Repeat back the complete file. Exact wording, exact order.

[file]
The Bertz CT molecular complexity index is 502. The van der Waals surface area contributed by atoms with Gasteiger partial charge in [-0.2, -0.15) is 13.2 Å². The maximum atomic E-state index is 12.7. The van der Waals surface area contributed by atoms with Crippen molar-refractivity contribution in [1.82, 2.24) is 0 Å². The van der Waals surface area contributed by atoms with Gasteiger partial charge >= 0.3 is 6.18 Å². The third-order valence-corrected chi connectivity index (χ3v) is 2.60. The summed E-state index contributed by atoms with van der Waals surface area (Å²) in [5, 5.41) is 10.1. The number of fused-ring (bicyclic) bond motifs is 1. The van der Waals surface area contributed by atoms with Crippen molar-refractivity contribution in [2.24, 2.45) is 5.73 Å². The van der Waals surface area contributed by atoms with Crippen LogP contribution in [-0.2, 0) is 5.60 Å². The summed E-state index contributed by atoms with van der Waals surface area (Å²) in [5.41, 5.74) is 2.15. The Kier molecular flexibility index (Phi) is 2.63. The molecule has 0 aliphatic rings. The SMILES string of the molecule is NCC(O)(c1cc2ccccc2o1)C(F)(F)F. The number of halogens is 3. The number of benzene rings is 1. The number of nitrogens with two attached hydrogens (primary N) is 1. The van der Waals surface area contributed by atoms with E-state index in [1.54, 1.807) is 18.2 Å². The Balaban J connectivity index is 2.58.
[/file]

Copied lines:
The Bertz CT molecular complexity index is 502. The van der Waals surface area contributed by atoms with Gasteiger partial charge in [-0.2, -0.15) is 13.2 Å². The maximum atomic E-state index is 12.7. The van der Waals surface area contributed by atoms with Crippen molar-refractivity contribution in [1.82, 2.24) is 0 Å². The van der Waals surface area contributed by atoms with Gasteiger partial charge >= 0.3 is 6.18 Å². The third-order valence-corrected chi connectivity index (χ3v) is 2.60. The summed E-state index contributed by atoms with van der Waals surface area (Å²) in [5, 5.41) is 10.1. The number of fused-ring (bicyclic) bond motifs is 1. The van der Waals surface area contributed by atoms with Crippen molar-refractivity contribution in [2.24, 2.45) is 5.73 Å². The van der Waals surface area contributed by atoms with Crippen LogP contribution in [-0.2, 0) is 5.60 Å². The summed E-state index contributed by atoms with van der Waals surface area (Å²) in [5.41, 5.74) is 2.15. The Kier molecular flexibility index (Phi) is 2.63. The molecule has 0 aliphatic rings. The SMILES string of the molecule is NCC(O)(c1cc2ccccc2o1)C(F)(F)F. The number of halogens is 3. The number of benzene rings is 1. The number of nitrogens with two attached hydrogens (primary N) is 1. The van der Waals surface area contributed by atoms with E-state index in [1.54, 1.807) is 18.2 Å². The Balaban J connectivity index is 2.58.